So as we enter a new year, instead of setting a “New Year’s Resolution” (be honest: how often has the “resolution” approach worked for you in the past anyway?), consider identifying a habit of your own that keeps you stuck in a familiar experience of yourself, then giving it up for awhile, as a “New Year’s Experiment.” Unlike a “resolution,” the only way an experiment can fail is by not doing the experiment!
What do you have to lose except maybe something you may be be happy (make that “joyous”) to live without?
Wishing you all a joyous 2016!
I was so hungry!
& my hunger longed for the bite-sized Joy
in my pocket, its luscious crush in my teeth,
almond soul from the brown glaze
But my plans!
To hike the length of the trail,
then have my Joy, when I’ve earned it.
But my Joy wouldn’t let me loose
from the lot undevoured.
Whispered, my hunger,
Have it now, let it sustain you.
Joy’s not the end,
Joy’s the way!
Transparent Woman, Howlet Press, 2007)
How to Make home-made “Almond Joy” and “Mounds” candy
1 cup unsweetened shredded coconut, lightly packed
3 level tablespoons unrefined virgin coconut oil (this is the coconut oil that actually smells like a coconut).
2 tablespoons honey
1 teaspoon pure vanilla extract
10-11 roasted and unsalted almonds (if using)
⅛ teaspoon kosher or sea salt
4 ounces bittersweet chocolate (chips or chopped or broken in to small pieces if you’re using a bar)
In a food processor, process the shredded coconut, coconut oil, honey, vanilla extract, and salt until it forms a thick paste, about 2-3 minutes.
Test the coconut mixture to see if it holds together by squeezing a small amount in your palm. It should hold together nicely. If it doesn’t, then continue to process the mixture for 1 to 2 more minutes.
Line a small baking sheet (one that can fit in your freezer) with wax paper or baking parchment.
Using a tablespoon, (the tablespoon helps to keep the bars uniform in size) scoop out and gently press down the coconut mixture into the measuring spoon. You want a fairly level scoop here.
Drop the spoonsful of mixture onto the lined baking sheet and then press and mold the balls into a rectangle shape (you know the one!). You can press and mold them on the baking sheet or in the palm of your hand, whatever is easier for you.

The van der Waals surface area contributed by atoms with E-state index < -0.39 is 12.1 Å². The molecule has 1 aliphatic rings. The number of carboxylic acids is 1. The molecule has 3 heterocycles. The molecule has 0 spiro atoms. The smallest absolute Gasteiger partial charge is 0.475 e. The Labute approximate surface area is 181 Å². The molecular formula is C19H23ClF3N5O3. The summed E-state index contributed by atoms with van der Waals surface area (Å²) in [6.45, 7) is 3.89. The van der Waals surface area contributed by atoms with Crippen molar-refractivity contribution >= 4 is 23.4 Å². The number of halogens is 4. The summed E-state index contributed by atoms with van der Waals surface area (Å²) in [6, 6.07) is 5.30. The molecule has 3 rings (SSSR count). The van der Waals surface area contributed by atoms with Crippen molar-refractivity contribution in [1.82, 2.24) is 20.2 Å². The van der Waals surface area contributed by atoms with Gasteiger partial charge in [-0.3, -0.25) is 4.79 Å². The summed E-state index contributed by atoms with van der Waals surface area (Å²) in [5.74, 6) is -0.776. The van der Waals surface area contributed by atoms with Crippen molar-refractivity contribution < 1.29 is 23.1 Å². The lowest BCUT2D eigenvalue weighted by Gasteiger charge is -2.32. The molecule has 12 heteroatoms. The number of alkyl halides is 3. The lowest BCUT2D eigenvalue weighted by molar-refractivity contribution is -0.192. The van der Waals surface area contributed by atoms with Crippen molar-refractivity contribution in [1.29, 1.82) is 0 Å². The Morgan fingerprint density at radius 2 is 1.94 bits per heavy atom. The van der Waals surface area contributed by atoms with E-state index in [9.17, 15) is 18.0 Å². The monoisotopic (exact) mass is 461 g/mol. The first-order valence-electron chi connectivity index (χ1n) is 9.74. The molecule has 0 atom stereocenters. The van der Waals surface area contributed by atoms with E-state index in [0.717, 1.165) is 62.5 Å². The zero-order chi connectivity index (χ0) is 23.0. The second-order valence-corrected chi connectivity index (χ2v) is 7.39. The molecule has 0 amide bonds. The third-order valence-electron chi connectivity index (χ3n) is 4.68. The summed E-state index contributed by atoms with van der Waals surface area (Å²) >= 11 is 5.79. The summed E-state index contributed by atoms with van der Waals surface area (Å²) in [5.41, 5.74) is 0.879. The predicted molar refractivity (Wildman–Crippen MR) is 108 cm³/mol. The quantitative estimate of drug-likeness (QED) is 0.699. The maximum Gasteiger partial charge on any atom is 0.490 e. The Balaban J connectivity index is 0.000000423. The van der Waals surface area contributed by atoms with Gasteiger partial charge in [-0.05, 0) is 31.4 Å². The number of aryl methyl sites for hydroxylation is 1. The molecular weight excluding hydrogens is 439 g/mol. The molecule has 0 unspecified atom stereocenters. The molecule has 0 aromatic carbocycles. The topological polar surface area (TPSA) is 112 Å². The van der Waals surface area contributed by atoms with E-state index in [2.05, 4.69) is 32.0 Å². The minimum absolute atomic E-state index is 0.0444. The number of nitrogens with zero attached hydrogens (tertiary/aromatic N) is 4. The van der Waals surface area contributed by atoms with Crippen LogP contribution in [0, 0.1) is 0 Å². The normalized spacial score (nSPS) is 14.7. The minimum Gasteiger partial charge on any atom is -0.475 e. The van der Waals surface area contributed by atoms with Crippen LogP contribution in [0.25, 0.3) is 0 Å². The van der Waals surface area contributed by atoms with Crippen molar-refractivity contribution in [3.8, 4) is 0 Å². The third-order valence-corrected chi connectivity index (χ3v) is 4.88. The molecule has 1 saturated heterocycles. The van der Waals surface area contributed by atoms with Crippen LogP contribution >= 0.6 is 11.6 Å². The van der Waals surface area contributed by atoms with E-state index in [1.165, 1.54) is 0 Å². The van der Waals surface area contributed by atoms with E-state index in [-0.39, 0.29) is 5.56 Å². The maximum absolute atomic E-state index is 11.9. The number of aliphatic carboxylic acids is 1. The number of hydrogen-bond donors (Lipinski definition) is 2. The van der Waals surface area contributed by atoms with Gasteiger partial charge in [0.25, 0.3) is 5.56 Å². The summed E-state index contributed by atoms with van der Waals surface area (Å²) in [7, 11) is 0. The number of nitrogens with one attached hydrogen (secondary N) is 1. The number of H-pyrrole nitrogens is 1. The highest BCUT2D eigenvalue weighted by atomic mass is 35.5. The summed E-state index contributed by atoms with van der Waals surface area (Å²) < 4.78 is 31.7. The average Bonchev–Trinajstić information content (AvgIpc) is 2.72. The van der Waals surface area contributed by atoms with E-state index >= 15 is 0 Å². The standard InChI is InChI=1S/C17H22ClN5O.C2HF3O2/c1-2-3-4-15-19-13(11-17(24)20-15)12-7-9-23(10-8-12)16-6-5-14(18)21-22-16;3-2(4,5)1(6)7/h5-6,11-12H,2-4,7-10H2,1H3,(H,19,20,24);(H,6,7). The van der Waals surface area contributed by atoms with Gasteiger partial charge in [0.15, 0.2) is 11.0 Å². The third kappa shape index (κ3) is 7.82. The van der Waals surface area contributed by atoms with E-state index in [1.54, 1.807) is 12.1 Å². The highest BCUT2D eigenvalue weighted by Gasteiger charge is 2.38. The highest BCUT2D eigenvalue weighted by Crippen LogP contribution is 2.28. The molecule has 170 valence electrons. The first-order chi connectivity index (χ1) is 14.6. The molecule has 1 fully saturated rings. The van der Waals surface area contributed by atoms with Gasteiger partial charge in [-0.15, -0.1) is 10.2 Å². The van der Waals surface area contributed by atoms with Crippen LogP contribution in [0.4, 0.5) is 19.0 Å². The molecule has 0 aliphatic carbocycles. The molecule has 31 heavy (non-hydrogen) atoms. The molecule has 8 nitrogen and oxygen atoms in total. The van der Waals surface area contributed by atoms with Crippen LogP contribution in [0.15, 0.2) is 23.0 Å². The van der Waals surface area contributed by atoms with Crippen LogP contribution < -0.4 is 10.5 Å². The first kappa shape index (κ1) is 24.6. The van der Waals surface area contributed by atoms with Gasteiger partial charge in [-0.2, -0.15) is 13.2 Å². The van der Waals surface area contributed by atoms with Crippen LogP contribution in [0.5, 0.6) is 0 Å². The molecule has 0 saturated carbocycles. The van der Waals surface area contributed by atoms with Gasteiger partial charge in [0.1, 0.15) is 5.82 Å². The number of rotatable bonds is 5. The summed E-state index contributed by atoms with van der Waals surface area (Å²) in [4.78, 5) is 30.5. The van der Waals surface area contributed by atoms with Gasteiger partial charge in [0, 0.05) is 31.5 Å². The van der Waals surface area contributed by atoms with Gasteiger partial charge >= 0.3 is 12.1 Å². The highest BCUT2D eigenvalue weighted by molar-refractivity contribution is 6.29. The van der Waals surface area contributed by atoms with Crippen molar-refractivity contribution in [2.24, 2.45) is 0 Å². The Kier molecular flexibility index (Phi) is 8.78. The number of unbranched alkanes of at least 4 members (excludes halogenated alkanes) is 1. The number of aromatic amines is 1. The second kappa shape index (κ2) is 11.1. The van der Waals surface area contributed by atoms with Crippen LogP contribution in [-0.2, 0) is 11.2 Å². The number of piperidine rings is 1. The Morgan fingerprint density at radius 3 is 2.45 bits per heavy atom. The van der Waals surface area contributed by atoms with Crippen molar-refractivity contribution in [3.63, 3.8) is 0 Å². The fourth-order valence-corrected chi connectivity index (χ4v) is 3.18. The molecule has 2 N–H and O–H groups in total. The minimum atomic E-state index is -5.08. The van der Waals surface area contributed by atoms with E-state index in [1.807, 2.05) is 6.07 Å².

Press an almond on top of the coconut rectangles to make an “Almond Joy” or leave as is to make a “Mounds” bar.
Place the coconut rectangles in the freezer for 15 to 30 minutes, or until solid.
Once the coconut bars are frozen, it’s time to melt the chocolate. Meanwhile, keep the coconut bars in the freezer until you have melted your chocolate—they need to be dipped frozen.
Place the chocolate pieces or chocolate chips into a heatproof bowl (steel or heatproof glass). Set the bowl over a pan of simmering water, (make sure that the bowl doesn’t touch the water) and melt the chocolate, stirring constantly with a rubber spatula, until melted and smooth. Immediately remove the melted chocolate from the heat and give it a stir with a spatula.
When the chocolate is melted, take out the frozen bars.
Using a toothpick stuck in the bar, or a fork underneath (I recommend the fork) dip the bar quickly into and out of the melted chocolate making sure that the whole bar gets covered with chocolate.
Lift the bar out and tap off any excess chocolate. Return the chocolate covered bar to the parchment paper and gently remove the toothpick from the bar, if using. Repeat the process with the other remaining bars.
Once all of the bars have been dipped into the chocolate, place them in the freezer for a few minutes to set.
Store the bars in the refrigerator in an airtight container. These bars should keep for several days, if they last that long!